Advisers too focused on the numbers: Zurich

Advisers struggle to break away from the idea that their value lies in technical knowledge, skills with numbers or their understanding of products – all areas in which artificial intelligence and technology tools are capable of out-performing advisers, Zurich has said.

Commenting on a recent Zurich whitepaper titled BusinessFIT: Navigating towards the advice practice of tomorrow, Zurich head of marketing and communications Richard Dunkerley said advisers need to break away from the idea that their value-add lies in technical skills, which evolving smart technologies will soon make redundant.

Instead, advisers should focus on harnessing new technology to boost their human relationships with clients.

“I can tell you that the majority of advisers can’t break away from the idea that they do a whole bunch of technical stuff, they do a whole bunch of numbers, they think their value-add is around understanding products and strategies and that sort of stuff,” Mr Dunkerley said.


“I don’t think they have quite tweaked to the fact that most [AI] can do that equally, if not better.”

With the adoption of technology in the financial services industry, “the role of an adviser could shift considerably to that of a ‘facilitator’”.

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“In this scenario, advisers remain crucial in understanding a client’s experiences, preferences and the subtleties of their long-term goals, while relying on powerful AI tools that use machine intelligence to amplify this data,” the document said.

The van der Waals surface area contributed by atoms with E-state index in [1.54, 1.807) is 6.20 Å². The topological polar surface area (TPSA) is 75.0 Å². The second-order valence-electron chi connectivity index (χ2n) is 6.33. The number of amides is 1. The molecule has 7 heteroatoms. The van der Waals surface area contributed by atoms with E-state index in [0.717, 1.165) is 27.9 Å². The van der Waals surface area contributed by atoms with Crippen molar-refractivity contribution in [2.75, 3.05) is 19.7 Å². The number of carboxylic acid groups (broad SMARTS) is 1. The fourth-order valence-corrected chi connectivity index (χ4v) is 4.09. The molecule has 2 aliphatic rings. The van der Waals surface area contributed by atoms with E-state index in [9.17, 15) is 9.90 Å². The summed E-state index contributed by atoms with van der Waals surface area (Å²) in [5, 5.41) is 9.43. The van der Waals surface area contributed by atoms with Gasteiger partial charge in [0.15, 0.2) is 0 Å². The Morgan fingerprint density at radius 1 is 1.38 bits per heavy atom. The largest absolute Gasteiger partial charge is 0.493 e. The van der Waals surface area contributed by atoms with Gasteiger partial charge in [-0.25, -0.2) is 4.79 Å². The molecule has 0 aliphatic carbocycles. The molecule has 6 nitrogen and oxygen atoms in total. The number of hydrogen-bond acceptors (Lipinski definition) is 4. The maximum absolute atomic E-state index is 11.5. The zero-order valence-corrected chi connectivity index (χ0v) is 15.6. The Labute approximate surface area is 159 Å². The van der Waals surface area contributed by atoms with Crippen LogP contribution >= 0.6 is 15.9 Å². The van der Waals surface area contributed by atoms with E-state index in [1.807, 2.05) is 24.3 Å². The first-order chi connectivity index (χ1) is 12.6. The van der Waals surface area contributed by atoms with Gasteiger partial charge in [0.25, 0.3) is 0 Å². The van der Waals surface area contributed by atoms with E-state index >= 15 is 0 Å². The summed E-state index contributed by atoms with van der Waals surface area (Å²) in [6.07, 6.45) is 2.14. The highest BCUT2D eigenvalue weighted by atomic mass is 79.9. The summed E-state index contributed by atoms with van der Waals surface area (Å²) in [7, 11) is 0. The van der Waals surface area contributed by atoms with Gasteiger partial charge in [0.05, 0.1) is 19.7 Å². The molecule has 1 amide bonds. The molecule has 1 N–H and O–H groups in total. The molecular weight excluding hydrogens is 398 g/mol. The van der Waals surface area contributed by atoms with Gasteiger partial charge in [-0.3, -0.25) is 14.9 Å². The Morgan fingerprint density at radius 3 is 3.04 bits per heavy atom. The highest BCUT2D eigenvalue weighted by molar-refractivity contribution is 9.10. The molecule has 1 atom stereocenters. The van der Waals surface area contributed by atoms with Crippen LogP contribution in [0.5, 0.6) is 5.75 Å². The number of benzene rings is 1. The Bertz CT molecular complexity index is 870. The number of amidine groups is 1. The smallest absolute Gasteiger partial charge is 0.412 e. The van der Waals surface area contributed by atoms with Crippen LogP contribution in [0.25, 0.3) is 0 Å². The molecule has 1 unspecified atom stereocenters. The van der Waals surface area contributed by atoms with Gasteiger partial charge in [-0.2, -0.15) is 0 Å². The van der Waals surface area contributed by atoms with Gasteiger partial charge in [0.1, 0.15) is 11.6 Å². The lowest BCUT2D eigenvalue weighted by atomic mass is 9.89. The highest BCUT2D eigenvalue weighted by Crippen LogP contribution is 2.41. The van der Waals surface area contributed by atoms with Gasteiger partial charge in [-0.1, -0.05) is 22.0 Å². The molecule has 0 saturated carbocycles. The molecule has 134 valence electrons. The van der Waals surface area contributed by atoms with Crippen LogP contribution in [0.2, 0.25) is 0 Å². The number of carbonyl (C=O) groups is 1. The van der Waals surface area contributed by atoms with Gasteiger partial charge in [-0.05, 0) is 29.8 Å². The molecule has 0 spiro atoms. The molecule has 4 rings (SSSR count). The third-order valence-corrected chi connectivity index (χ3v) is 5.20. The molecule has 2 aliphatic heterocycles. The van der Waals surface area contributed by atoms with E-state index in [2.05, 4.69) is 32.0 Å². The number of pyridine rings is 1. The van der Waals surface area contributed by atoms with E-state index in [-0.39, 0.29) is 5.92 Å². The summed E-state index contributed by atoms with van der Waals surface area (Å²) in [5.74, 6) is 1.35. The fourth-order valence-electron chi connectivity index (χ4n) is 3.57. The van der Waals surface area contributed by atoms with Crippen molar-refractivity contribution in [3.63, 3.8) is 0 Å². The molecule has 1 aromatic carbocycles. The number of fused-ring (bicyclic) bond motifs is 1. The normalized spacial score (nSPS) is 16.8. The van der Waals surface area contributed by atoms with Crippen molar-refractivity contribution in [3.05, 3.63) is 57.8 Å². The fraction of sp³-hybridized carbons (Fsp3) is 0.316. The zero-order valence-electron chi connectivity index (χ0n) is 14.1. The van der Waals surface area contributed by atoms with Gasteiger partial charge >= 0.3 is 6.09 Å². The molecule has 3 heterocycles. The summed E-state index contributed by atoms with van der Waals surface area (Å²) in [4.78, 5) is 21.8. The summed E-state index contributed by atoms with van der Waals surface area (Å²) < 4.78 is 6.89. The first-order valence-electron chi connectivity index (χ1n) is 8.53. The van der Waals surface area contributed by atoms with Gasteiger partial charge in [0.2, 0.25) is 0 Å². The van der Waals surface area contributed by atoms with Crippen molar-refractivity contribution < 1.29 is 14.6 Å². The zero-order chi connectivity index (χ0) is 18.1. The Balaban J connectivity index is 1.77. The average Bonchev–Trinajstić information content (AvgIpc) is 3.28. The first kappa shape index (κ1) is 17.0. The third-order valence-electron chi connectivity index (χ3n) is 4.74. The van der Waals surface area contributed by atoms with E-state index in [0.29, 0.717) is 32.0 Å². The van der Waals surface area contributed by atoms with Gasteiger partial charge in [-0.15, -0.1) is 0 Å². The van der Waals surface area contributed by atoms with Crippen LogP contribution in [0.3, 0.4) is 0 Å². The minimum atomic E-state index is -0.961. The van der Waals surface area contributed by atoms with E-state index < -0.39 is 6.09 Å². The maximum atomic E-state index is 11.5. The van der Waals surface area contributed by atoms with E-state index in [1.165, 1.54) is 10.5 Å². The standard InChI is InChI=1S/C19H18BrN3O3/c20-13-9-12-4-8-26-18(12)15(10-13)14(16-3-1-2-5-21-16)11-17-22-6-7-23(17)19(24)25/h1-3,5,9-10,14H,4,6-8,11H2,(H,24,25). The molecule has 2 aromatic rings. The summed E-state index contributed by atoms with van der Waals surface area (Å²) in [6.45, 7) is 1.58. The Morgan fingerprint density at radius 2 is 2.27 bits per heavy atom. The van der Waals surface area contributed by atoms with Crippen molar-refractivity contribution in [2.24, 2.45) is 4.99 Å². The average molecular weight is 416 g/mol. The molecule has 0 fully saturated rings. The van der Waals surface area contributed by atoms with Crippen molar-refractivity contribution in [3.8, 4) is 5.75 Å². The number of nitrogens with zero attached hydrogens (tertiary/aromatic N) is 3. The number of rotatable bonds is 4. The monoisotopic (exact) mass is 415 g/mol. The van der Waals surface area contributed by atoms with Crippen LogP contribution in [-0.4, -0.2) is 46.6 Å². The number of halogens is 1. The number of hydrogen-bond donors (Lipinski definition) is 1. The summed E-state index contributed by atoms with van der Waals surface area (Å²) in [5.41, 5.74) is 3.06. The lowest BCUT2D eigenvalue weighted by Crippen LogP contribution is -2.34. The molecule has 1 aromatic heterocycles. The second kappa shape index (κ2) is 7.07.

Successful business models would employ this fusion of both human and AI resources in order to cater to a diverse range of clients with differing needs, some of whom would want to “hand over their entire financial decision-making” to the adviser while others would prefer a more hands-on “do-it-yourself” approach.

The benefit of utilising tools such as AI would be the space created for advisers to focus on the “higher value aspects” of their firm, such as growing relationships with clients, networking and marketing, according to the report.

"The future of financial advice will be bionic – a powerful combination of both humans and robots, working together and augmenting one another to inhabit a brand new consumer space,” the white paper said.


Advisers too focused on the numbers: Zurich
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